Our hut quickly became his new favorite attraction, thanks to the abundance of fruit that people had given us. Other village kids were shy when it came to interacting with me. Some of them had never seen someone with my skin and hair color before. When sharing our wealth of fruit with the neighbor kids, they would come up shyly and respectfully say thank you, giggle, and then run back to playing. Not Bradley. First thing in the morning he would run up to our hut grab the orange or passion fruit and hang around for more. He became my little shadow tilting his head back and forth and looking up at me with his irresistible little grin. After a while someone would chase him off telling him to go home and put some clothes on. He usually came back wearing an oversize t-shirt and would hang around some more.

Even though people told me he didn’t speak properly I couldn’t tell much of a difference because I only knew a few words in my husband’s local language. I communicated with him like I did with the other kids—mostly smiles and gestures. One day I was rewarded with a big hug from my new little friend.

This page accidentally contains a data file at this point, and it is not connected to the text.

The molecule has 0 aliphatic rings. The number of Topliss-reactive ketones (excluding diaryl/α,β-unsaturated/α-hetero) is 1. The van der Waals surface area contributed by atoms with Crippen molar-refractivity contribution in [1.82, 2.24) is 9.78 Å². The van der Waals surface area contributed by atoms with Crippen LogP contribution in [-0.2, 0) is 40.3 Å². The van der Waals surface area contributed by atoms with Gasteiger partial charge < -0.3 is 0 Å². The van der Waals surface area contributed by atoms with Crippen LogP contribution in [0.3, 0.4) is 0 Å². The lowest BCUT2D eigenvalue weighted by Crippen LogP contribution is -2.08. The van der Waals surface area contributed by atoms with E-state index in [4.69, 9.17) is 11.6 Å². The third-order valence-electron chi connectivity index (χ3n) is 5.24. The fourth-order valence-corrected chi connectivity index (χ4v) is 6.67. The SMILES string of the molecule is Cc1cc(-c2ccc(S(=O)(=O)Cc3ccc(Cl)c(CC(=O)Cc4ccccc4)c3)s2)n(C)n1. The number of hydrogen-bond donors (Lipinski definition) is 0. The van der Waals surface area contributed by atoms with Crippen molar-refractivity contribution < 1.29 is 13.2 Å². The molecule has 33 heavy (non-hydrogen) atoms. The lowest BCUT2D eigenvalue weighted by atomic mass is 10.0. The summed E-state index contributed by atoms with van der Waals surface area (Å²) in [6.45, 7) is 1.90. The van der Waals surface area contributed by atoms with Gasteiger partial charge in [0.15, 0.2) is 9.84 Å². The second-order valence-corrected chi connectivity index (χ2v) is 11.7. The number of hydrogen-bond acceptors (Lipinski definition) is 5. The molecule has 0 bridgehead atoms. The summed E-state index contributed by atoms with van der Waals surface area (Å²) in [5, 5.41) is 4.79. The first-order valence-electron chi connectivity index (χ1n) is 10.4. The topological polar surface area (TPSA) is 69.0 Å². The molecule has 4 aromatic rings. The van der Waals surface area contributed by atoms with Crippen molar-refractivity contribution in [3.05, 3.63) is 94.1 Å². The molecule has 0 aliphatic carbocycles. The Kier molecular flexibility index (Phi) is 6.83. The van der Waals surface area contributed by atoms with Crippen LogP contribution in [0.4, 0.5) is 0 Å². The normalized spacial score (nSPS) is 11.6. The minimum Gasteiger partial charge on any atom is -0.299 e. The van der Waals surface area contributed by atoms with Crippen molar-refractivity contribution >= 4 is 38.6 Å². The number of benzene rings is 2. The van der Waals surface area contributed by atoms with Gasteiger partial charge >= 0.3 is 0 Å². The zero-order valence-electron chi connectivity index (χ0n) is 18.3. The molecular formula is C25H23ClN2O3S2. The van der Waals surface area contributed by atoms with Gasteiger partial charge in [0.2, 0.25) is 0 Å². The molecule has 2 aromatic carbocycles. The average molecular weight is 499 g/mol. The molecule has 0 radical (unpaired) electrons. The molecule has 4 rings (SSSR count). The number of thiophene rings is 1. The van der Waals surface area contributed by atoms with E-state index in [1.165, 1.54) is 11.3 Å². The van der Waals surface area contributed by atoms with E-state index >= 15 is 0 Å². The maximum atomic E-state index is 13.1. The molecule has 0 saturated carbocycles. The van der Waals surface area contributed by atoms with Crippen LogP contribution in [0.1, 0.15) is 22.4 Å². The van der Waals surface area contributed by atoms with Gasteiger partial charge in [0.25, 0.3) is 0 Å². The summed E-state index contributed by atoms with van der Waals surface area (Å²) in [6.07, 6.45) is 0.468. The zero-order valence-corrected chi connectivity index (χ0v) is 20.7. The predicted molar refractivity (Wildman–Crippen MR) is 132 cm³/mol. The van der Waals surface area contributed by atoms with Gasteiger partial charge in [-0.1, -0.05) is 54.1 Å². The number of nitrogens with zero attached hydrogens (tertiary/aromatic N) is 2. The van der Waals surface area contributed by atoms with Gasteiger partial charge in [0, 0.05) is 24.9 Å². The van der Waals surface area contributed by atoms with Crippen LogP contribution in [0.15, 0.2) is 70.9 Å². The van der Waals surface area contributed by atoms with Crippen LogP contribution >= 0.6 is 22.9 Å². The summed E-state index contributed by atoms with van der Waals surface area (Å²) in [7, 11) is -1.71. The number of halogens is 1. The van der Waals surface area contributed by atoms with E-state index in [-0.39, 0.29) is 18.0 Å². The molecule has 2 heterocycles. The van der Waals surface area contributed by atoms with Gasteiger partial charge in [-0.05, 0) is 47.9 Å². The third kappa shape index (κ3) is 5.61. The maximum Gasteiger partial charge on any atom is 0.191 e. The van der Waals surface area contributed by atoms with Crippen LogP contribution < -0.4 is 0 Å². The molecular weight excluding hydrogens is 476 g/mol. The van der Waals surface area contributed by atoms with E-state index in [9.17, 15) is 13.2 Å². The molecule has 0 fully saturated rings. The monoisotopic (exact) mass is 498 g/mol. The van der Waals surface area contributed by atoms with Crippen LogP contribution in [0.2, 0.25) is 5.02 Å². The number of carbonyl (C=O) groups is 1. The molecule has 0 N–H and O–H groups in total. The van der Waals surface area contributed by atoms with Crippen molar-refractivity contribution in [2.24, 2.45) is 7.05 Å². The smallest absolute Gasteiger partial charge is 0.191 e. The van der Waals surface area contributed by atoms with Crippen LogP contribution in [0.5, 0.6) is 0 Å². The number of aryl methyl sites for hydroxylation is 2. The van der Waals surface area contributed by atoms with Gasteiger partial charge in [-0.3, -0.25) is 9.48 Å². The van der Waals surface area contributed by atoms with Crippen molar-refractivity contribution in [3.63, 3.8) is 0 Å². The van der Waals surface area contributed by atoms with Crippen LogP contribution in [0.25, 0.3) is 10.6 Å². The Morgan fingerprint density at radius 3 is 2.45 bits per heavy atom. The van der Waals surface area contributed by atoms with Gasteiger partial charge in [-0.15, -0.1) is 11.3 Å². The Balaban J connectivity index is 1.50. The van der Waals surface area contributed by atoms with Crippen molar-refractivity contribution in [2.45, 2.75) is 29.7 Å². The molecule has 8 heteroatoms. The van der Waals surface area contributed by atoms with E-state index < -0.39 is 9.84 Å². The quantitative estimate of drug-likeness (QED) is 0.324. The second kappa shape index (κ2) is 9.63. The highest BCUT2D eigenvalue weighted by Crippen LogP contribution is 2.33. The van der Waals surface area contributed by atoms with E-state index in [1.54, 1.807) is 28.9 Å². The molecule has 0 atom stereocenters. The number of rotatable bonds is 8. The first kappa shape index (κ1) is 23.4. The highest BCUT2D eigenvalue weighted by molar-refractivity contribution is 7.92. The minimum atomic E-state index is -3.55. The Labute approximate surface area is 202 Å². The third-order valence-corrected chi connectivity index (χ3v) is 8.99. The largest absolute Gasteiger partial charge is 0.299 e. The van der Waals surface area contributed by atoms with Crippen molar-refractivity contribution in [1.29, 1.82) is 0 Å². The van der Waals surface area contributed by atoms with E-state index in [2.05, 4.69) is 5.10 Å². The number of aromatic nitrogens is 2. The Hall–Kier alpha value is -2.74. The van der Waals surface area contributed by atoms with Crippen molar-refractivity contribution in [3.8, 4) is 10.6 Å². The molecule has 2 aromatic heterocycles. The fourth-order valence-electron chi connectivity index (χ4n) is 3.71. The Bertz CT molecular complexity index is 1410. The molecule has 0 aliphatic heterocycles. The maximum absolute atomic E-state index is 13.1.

When our time in the village was coming to an end, Bradley’s parents and grandmother agree to let us take him back with us to the capital city. We hadn’t planned on doing this, but seeing Bradley’s need for some one-on-one attention really tugged at our hearts.

We’re not sure how long Bradley will stay with us. Today marks four months of having him as apart of our little family. To tell the truth it’s been an exhausting, but rewarding experience. Everything was new for him—the plane ride, turning on a light switch, turning on a water faucet, wearing shoes. Communication has been a huge challenge, but Bradley has improved so much. He is not deaf and definitely not mute. As time has passed, he has learned quite a bit of Pidgin English and some English as well. He’s slowly learning to play with the neighbor kids here. “No hitting, no pushing, and no pinching” are still frequently used phrases, but they are slowly starting to sink in. He makes friends wherever he goes (the casher at the grocery store, the security lady at the local nature park). He just runs up and starts interacting with people in his own little way, and his contagious belly laugh over the smallest things usually wins them over.